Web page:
Allert Brown-Gort is a Visiting Professor of International Relations at the Autonomous Technological Institute of Mexico (ITAM), as well as a Senior Non-Resident Fellow at the Center for U.S.-Mexican Studies at the University of California, San Diego. He is also a Senior Research Fellow at the Institute for Work and the Economy, an independent think tank based in Chicago, and Research Fellow at the Instituto de Estudios Internacionales y Europeos Francisco de Victoria at the Universidad Carlos III Madrid (UC3M).
A citizen of both the United States and Mexico, he was the Executive Director of the Casa de la Universidad de California en México, representing and promoting academic exchanges at all levels between Mexico and the University of California System. He was a faculty member at the University of Notre Dame from 1999 to 2014, where he served at the Institute for Latino Studies and the Helen Kellogg Institute for International Studies. He has also worked at The University of Texas at Austin, the ITAM and Televisa in Mexico City, and at Columbia University. At these institutions he has worked on Latin American, U.S. Latino, and North American issues.
Dr. Brown-Gort’s major research interests include immigration policy, particularly its political and economic implications; and the role of culture and identity in shaping values, institutions and political systems. His latest project explores the links between the tenor of the immigration debate and the creation of ethnic political identities.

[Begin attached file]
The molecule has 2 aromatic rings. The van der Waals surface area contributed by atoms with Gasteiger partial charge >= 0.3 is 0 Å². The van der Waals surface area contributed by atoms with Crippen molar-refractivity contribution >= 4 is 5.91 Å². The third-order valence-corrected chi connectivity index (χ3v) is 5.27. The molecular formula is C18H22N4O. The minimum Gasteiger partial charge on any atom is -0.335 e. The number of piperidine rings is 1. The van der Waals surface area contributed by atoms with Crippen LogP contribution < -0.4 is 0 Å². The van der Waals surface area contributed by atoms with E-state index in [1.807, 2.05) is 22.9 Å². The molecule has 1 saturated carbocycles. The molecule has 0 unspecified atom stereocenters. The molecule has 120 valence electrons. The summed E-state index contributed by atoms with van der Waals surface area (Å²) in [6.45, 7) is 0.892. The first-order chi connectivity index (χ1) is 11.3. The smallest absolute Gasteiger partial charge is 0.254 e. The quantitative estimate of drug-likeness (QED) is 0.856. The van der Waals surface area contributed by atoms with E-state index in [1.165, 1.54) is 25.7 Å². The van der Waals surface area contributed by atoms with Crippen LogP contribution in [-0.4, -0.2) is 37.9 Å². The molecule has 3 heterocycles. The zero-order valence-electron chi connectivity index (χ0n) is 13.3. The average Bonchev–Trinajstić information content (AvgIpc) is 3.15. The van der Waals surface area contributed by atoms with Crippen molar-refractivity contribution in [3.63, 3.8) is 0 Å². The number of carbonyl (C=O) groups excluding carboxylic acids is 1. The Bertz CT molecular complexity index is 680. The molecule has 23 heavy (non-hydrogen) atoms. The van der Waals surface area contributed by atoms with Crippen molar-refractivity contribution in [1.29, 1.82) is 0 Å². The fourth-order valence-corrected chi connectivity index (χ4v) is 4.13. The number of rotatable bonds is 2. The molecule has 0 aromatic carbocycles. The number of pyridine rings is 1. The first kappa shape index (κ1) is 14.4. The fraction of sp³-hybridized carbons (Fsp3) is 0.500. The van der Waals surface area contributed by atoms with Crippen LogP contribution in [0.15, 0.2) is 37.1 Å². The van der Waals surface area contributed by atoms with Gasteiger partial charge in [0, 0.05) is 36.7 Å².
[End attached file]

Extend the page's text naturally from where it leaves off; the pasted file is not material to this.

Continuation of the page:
Prof. Brown-Gort regularly lectures and provides media commentary on issues related to U.S.-Mexico bilateral relations, immigration, and Latinos at the regional, national, and international levels. He has served as an advisor to the Fox administration in Mexico and to the U.S. Senate Hispanic Task Force, and as a member of a Technical Committee for Mexico’s Federal Electoral Institute. Currently he serves on the advisory council for Sin Fronteras IAP (where he is the academic co-coordinator for a Certificate Program on Refugee and Asylum Rights with UNHCR and UNAM), the Center on U.S.-Mexican studies at UC San Diego, the editorial board of Foreign Affairs Latinoamérica, and the Transitions Optical National Diversity Advisory Board.